In a meta-analysis done in 2017 of scientific articles on human trials, there were three studies using THC or combination of THC and CBD on the efficacy of these compounds to the overactive bladder patients with MS (14).
On the same meta-analysis, researchers used the capsule or oromucosal spray. It was conclusive that cannabis treatment had decreased the incontinence episode in all three studies significantly (15).
Side-effects were noted, such as dizziness, headaches, vomiting, UTI, and dry mouth on patients that received treatment through a spray. However, there was no side-effect in tablet trials (16).
Moreover, these side-effects were mild compared to other conventional treatments. It is not known though if synthetic drugs or natural plant extracts were used (17).
With the spur of research on cannabis, it remains to be seen whether CBD will be as effective without having it combined with THC for OAB patients.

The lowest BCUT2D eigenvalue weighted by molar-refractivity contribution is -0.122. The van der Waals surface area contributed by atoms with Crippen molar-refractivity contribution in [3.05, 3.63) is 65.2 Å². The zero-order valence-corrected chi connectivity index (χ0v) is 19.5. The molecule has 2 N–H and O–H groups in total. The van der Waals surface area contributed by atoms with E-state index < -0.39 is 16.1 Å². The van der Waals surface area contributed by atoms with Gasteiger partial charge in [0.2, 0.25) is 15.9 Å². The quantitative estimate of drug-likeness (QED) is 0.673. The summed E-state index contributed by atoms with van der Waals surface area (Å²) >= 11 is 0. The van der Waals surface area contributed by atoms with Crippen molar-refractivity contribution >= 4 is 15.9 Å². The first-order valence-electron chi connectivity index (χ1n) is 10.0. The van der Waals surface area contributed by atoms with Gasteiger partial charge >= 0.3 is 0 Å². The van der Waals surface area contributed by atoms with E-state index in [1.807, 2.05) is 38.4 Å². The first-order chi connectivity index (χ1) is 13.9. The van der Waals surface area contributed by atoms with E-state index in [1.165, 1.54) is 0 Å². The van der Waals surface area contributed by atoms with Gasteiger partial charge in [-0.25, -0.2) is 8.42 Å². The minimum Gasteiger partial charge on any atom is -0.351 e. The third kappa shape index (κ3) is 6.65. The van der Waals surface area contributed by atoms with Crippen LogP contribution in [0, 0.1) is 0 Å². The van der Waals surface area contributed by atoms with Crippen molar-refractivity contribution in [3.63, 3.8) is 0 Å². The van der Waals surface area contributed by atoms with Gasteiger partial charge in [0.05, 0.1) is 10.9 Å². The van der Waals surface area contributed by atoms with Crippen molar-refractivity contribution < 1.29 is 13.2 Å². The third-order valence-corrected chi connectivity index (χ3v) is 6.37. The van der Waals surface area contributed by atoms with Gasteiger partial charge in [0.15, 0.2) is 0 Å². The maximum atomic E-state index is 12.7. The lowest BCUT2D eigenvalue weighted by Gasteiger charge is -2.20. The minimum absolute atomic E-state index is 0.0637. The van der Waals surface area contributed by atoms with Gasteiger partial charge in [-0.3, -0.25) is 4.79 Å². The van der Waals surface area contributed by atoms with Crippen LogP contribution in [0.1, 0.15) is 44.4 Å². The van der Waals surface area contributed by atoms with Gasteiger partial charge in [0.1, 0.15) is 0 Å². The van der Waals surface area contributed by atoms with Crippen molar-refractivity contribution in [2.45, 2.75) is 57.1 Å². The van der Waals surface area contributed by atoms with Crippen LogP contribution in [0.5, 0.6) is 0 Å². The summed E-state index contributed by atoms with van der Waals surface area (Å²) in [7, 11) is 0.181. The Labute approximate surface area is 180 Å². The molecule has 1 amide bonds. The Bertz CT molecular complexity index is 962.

Overactive Bladder is socially disruptive because it could disrupt a person’s activity. The sudden and frequent back and forth to the comfort room, and unfortunate urine leak because of loss in bladder control is not only irritating but embarrassing.
The cause of such bladder dysfunction is not well established, but it may be due to lifestyle and nerve disorders.
Interestingly, ECS is widely distributed in the urinary system. And it is a known fact that cannabinoid receptors bind with the ECS. In this case, CB1 receptors are in the works.
Moreso, studies have shown that THC, CBD, or a combination of these two has significantly influenced the contraction and relaxation of the bladder.
However, researchers are exploring more the use of CBD for AOB treatment because of its medicinal use, rather than THC mainly because of psychoactive effects.
Three studies show that the oromucosal spray has been effective in OAB patients with MS. There were notable side-effects, but it is mild compared to other treatments.